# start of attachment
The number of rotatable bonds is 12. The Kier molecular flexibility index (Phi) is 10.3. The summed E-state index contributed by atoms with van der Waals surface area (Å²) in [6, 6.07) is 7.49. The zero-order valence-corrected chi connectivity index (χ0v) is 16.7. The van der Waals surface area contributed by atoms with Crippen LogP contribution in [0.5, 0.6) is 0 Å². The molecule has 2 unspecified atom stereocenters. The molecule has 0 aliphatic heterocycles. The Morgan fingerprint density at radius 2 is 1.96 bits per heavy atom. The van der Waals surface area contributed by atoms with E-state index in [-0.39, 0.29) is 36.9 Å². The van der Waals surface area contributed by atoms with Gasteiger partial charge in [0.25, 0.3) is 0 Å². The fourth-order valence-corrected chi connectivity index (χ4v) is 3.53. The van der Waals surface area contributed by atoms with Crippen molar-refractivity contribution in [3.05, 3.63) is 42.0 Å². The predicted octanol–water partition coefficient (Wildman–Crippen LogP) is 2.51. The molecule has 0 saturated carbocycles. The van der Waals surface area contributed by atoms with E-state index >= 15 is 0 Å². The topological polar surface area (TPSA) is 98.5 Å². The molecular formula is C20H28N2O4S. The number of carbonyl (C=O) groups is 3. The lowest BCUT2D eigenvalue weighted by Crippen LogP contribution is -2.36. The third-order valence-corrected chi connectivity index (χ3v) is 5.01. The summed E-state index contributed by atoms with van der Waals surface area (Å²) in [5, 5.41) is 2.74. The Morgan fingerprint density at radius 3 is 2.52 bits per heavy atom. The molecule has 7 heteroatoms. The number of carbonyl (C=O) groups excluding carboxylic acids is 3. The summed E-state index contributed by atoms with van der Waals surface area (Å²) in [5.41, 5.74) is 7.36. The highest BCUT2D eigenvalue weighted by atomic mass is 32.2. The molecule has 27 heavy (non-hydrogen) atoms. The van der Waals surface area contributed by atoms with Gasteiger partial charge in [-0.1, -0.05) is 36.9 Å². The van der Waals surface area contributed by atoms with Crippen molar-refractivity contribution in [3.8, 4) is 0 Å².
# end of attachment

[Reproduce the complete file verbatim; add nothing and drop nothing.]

The number of rotatable bonds is 12. The Kier molecular flexibility index (Phi) is 10.3. The summed E-state index contributed by atoms with van der Waals surface area (Å²) in [6, 6.07) is 7.49. The zero-order valence-corrected chi connectivity index (χ0v) is 16.7. The van der Waals surface area contributed by atoms with Crippen LogP contribution in [0.5, 0.6) is 0 Å². The molecule has 2 unspecified atom stereocenters. The molecule has 0 aliphatic heterocycles. The Morgan fingerprint density at radius 2 is 1.96 bits per heavy atom. The van der Waals surface area contributed by atoms with E-state index in [-0.39, 0.29) is 36.9 Å². The van der Waals surface area contributed by atoms with Gasteiger partial charge in [0.25, 0.3) is 0 Å². The fourth-order valence-corrected chi connectivity index (χ4v) is 3.53. The van der Waals surface area contributed by atoms with Crippen molar-refractivity contribution in [3.05, 3.63) is 42.0 Å². The predicted octanol–water partition coefficient (Wildman–Crippen LogP) is 2.51. The molecule has 0 saturated carbocycles. The van der Waals surface area contributed by atoms with E-state index >= 15 is 0 Å². The topological polar surface area (TPSA) is 98.5 Å². The molecular formula is C20H28N2O4S. The number of carbonyl (C=O) groups is 3. The lowest BCUT2D eigenvalue weighted by Crippen LogP contribution is -2.36. The third-order valence-corrected chi connectivity index (χ3v) is 5.01. The summed E-state index contributed by atoms with van der Waals surface area (Å²) in [5, 5.41) is 2.74. The Morgan fingerprint density at radius 3 is 2.52 bits per heavy atom. The molecule has 7 heteroatoms. The number of carbonyl (C=O) groups excluding carboxylic acids is 3. The summed E-state index contributed by atoms with van der Waals surface area (Å²) in [5.41, 5.74) is 7.36. The highest BCUT2D eigenvalue weighted by atomic mass is 32.2. The molecule has 27 heavy (non-hydrogen) atoms. The van der Waals surface area contributed by atoms with Gasteiger partial charge in [-0.1, -0.05) is 36.9 Å². The van der Waals surface area contributed by atoms with Crippen molar-refractivity contribution in [3.8, 4) is 0 Å².